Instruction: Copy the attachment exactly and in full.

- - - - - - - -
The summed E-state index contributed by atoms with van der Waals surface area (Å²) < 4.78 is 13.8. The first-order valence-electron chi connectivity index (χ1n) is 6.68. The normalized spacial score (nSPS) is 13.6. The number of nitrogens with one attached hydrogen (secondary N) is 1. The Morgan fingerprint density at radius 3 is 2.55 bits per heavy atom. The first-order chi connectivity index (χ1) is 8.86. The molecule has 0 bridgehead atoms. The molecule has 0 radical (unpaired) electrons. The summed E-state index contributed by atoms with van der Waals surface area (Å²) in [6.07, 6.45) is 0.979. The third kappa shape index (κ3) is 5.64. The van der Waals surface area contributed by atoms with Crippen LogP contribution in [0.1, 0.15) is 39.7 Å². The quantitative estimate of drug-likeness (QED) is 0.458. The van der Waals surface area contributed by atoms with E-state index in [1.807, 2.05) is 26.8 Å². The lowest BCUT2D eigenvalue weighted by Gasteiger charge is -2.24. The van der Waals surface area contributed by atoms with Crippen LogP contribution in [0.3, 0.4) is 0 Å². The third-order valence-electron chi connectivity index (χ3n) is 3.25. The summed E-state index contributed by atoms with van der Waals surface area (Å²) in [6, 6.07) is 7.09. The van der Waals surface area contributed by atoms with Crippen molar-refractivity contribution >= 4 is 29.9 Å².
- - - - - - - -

The summed E-state index contributed by atoms with van der Waals surface area (Å²) < 4.78 is 13.8. The first-order valence-electron chi connectivity index (χ1n) is 6.68. The normalized spacial score (nSPS) is 13.6. The number of nitrogens with one attached hydrogen (secondary N) is 1. The Morgan fingerprint density at radius 3 is 2.55 bits per heavy atom. The first-order chi connectivity index (χ1) is 8.86. The molecule has 0 bridgehead atoms. The molecule has 0 radical (unpaired) electrons. The summed E-state index contributed by atoms with van der Waals surface area (Å²) in [6.07, 6.45) is 0.979. The third kappa shape index (κ3) is 5.64. The van der Waals surface area contributed by atoms with Crippen LogP contribution in [0.1, 0.15) is 39.7 Å². The quantitative estimate of drug-likeness (QED) is 0.458. The van der Waals surface area contributed by atoms with E-state index in [1.807, 2.05) is 26.8 Å². The lowest BCUT2D eigenvalue weighted by Gasteiger charge is -2.24. The van der Waals surface area contributed by atoms with Crippen LogP contribution in [0.3, 0.4) is 0 Å². The third-order valence-electron chi connectivity index (χ3n) is 3.25. The summed E-state index contributed by atoms with van der Waals surface area (Å²) in [6, 6.07) is 7.09. The van der Waals surface area contributed by atoms with Crippen molar-refractivity contribution >= 4 is 29.9 Å².